The TLAP-R (Jouve, 2013a) is an untimed, non-verbal reasoning test prepared with perceptual material. It consists in 8 matrices, each one including 6 lines of 15 patterns of which 4 have been deleted. The examinee is asked to find the 4 missing patterns. The first version (limited to 5 matrices) of this test has been prepared by Xavier Jouve in mid 2000 for a research project.
The chiefly involved cognitive process mostly depends on fluid intelligence and the test is minimal-knowledge based. The material used to prepare the matrices is numerical but not heavily mathematically based so that the TLAP-R is suitable to assess any person with only basic arithmetic knowledge.
In order to complete the matrices, to find which patterns are missing, the TLAP-R requires inductive reasoning. The task requires figuring out a specific logical and governing rule from a chaotic situation. Spearman (1927) described this process and considered it as the requisite for the eductive part of g. However, the TLAP-R showed a strong relationship with crystallized intelligence even without measuring it directly (Jouve, 2013b).
Item Response Theory (IRT) relates characteristics of items (item parameters) and characteristics of individuals (latent traits) to the probability of a positive response. A variety of IRT models could be applied for dichotomous as well as polytomous data. In each case, the probability of answering correctly or endorsing a particular response category can be represented graphically by an item response function (IRF). This function represents the non-linear regression of a response probability on a latent trait, such as inductive reasoning, spatial ability, verbal ability, or any other psychological factor (Hulin, Drasgow & Parsons, 1983).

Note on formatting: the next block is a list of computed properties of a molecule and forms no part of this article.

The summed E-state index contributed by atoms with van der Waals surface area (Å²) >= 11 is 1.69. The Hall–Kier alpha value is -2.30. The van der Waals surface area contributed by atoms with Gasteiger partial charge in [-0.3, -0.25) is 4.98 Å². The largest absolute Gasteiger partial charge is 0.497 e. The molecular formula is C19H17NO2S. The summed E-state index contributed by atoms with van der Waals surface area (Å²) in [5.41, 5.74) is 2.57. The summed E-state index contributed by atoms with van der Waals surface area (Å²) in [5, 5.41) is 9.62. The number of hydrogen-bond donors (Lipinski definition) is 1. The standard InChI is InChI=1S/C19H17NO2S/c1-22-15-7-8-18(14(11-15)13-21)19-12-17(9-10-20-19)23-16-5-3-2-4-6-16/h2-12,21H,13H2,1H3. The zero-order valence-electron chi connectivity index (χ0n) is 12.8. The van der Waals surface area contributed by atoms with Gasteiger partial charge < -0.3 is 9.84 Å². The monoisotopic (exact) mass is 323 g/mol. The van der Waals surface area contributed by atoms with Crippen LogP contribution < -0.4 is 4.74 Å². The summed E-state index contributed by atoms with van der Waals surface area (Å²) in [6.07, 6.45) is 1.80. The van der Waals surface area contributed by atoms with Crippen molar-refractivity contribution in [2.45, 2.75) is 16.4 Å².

In the Two-Parameter Logistic Model (2PLM) as expressed by Birnbaum (1968), the first parameter is the discrimination parameter referred to with letter a, which is proportional to the slope of the ICC at the ability scale point b, which is the second parameter and named difficulty parameter. This model is the generalization of the One-Parameter Logistic Model (1PLM) firstly introduced by Rasch (1960) that only takes into account the item difficulty as given by the b-parameter.
Additionally, it also exists a model that includes a third parameter for guessing, called the c-parameter. However, according to Hambleton, Swaminathan, & Jane Rogers (1991) the Three-Parameter Logistic Model (3PLM) is only of proper application for multiple-choice items in which the examinee needs to choose among diverse given alternatives. In fact, for free-response items like those of the TLAP-R, in which the examinee needs to engender an own original answer, the assumption of no guessing is quite probable and thus the model does not require the c-parameter.
Participants. The analyses performed in this investigation are based on the data collected from 1,003 respondents over a two-years period, between 2000 and 2002. The mean age of the individuals whose data were used was 24.43 years (SD = 8.11). This cohort included 45% female, 53.8% male and 1.2% missing gender data.